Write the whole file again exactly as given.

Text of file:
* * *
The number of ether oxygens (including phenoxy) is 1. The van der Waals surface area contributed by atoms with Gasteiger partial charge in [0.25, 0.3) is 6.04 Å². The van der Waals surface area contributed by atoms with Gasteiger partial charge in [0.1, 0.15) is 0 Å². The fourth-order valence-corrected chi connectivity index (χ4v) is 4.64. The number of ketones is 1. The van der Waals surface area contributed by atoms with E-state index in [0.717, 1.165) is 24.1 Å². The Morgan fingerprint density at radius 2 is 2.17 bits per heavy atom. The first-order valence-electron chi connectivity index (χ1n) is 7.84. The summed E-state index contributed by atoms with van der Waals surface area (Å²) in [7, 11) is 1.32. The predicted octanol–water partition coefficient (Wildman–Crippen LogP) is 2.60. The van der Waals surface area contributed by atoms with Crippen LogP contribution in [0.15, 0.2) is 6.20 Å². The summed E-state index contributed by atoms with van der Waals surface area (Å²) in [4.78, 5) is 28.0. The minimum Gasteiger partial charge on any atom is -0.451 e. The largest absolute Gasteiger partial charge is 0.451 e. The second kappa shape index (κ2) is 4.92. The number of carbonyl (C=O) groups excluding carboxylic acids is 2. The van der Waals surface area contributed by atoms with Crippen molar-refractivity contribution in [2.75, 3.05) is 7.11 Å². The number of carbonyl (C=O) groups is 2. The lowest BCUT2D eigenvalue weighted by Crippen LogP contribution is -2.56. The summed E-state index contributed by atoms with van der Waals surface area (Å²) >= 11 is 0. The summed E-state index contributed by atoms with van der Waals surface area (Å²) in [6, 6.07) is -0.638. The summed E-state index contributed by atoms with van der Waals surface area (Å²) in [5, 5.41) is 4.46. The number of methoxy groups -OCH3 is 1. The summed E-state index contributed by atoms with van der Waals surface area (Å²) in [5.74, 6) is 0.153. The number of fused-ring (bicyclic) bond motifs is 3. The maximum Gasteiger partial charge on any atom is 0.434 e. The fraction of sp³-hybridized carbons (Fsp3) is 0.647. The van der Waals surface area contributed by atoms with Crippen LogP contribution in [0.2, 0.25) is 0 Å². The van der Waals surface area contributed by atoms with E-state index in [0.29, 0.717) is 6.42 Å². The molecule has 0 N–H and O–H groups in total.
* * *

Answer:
The number of ether oxygens (including phenoxy) is 1. The van der Waals surface area contributed by atoms with Gasteiger partial charge in [0.25, 0.3) is 6.04 Å². The van der Waals surface area contributed by atoms with Gasteiger partial charge in [0.1, 0.15) is 0 Å². The fourth-order valence-corrected chi connectivity index (χ4v) is 4.64. The number of ketones is 1. The van der Waals surface area contributed by atoms with E-state index in [0.717, 1.165) is 24.1 Å². The Morgan fingerprint density at radius 2 is 2.17 bits per heavy atom. The first-order valence-electron chi connectivity index (χ1n) is 7.84. The summed E-state index contributed by atoms with van der Waals surface area (Å²) in [7, 11) is 1.32. The predicted octanol–water partition coefficient (Wildman–Crippen LogP) is 2.60. The van der Waals surface area contributed by atoms with Crippen LogP contribution in [0.15, 0.2) is 6.20 Å². The summed E-state index contributed by atoms with van der Waals surface area (Å²) in [4.78, 5) is 28.0. The minimum Gasteiger partial charge on any atom is -0.451 e. The largest absolute Gasteiger partial charge is 0.451 e. The second kappa shape index (κ2) is 4.92. The number of carbonyl (C=O) groups excluding carboxylic acids is 2. The van der Waals surface area contributed by atoms with Crippen molar-refractivity contribution in [2.75, 3.05) is 7.11 Å². The number of carbonyl (C=O) groups is 2. The lowest BCUT2D eigenvalue weighted by Crippen LogP contribution is -2.56. The summed E-state index contributed by atoms with van der Waals surface area (Å²) >= 11 is 0. The summed E-state index contributed by atoms with van der Waals surface area (Å²) in [6, 6.07) is -0.638. The summed E-state index contributed by atoms with van der Waals surface area (Å²) in [5, 5.41) is 4.46. The number of methoxy groups -OCH3 is 1. The summed E-state index contributed by atoms with van der Waals surface area (Å²) in [5.74, 6) is 0.153. The number of fused-ring (bicyclic) bond motifs is 3. The maximum Gasteiger partial charge on any atom is 0.434 e. The fraction of sp³-hybridized carbons (Fsp3) is 0.647. The van der Waals surface area contributed by atoms with Crippen LogP contribution in [0.2, 0.25) is 0 Å². The van der Waals surface area contributed by atoms with E-state index in [0.29, 0.717) is 6.42 Å². The molecule has 0 N–H and O–H groups in total.